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Injury forces Kimetto out of Chicago Marathon

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Dennis Kimetto won the 2013 Bank of America Chicago Marathon. (Jose M. Osorio / Chicago Tribune)

Dennis Kimetto won the 2013 Bank of America Chicago Marathon. (Jose M. Osorio / Chicago Tribune)

NAIROBI, Kenya, Sep 22 – World Marathon record-holder Denis Kimetto has withdrawn from the 2016 Bank of America Chicago Marathon because of an injury, the event organizers announced Thursday.

The extent of the injury suffered by Kimetto, current Chicago Marathon course record holder, was not immediately known.

Kimetto, who is from Kenya, set the Chicago course record in 2:03: 45 in 2013 and set the world record the following year in Berlin in a time of 2:02:57.

Organizers also announced Sammy Ndungu, third-place Chicago Marathon finisher in 2015, withdrew from the men’s field, and Nick Arciniaga will not be part of this year’s elite field. Arciniaga plans to participate in Sunday’s Berlin Marathon.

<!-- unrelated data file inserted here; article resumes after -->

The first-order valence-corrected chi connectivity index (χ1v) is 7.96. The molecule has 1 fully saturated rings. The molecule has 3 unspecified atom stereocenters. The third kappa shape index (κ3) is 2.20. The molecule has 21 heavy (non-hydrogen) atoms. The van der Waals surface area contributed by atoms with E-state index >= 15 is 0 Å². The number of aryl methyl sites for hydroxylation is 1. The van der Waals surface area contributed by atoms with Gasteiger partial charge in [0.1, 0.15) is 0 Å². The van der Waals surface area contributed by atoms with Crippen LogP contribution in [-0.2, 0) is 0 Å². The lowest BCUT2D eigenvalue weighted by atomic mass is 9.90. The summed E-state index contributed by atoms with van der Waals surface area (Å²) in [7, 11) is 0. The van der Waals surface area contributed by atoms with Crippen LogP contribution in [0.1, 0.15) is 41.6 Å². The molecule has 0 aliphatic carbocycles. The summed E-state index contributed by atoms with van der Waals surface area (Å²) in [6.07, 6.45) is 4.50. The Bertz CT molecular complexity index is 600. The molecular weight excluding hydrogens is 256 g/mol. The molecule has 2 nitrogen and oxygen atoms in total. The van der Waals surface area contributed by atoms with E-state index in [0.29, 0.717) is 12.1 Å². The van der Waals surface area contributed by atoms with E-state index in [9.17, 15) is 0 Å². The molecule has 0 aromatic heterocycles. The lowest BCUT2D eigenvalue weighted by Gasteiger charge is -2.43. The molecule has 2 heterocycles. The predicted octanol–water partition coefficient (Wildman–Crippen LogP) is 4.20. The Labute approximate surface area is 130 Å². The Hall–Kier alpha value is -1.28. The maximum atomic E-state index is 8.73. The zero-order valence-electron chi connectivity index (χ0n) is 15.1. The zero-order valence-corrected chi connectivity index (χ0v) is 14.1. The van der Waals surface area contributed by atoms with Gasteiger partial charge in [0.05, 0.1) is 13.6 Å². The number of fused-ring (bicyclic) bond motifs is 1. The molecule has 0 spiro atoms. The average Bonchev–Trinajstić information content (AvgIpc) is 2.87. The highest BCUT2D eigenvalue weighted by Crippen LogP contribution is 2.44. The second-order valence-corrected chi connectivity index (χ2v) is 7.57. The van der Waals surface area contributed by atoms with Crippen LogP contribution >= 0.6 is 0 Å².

Additions to the elite field include Paul Lonyangata on the men’s side and 2015 runner-up Yebrgual Melese, Meskerem Assefa, Purity Rionoripio and Visiline Jepkesho in the women’s field.

The October 9 race will feature multiple past champions, including 2015 marathon winners Dickson Chumba and Florence Kiplagat; 2012 winner Tsegaye Kebede; 2008 Olympic bronze medalist Micah Kogo; and debut marathoner and 8K world record holder Stephen Sambu.

Racing Kiplagat in the women’s elite field are Boston Marathon champion Atsede Baysa and Chicago newcomers Valentine Kipketer and Gulume Chala.

“Dickson, Tsegaye and Atsede have run their fastest career marathons in Chicago,” Executive Race Director Carey Pinkowski said in a statement.

“To have so many past champions in one competition is thrilling. And there is depth on the American side as well; without pacesetters, we could see a new champion emerge from this talented field.”

The Chicago Marathon steps off Oct. 9 and takes runners through 29 neighborhoods in the city. Last year, an estimated 1.7 million spectators lined the streets to cheer on more than 37,400 runners.

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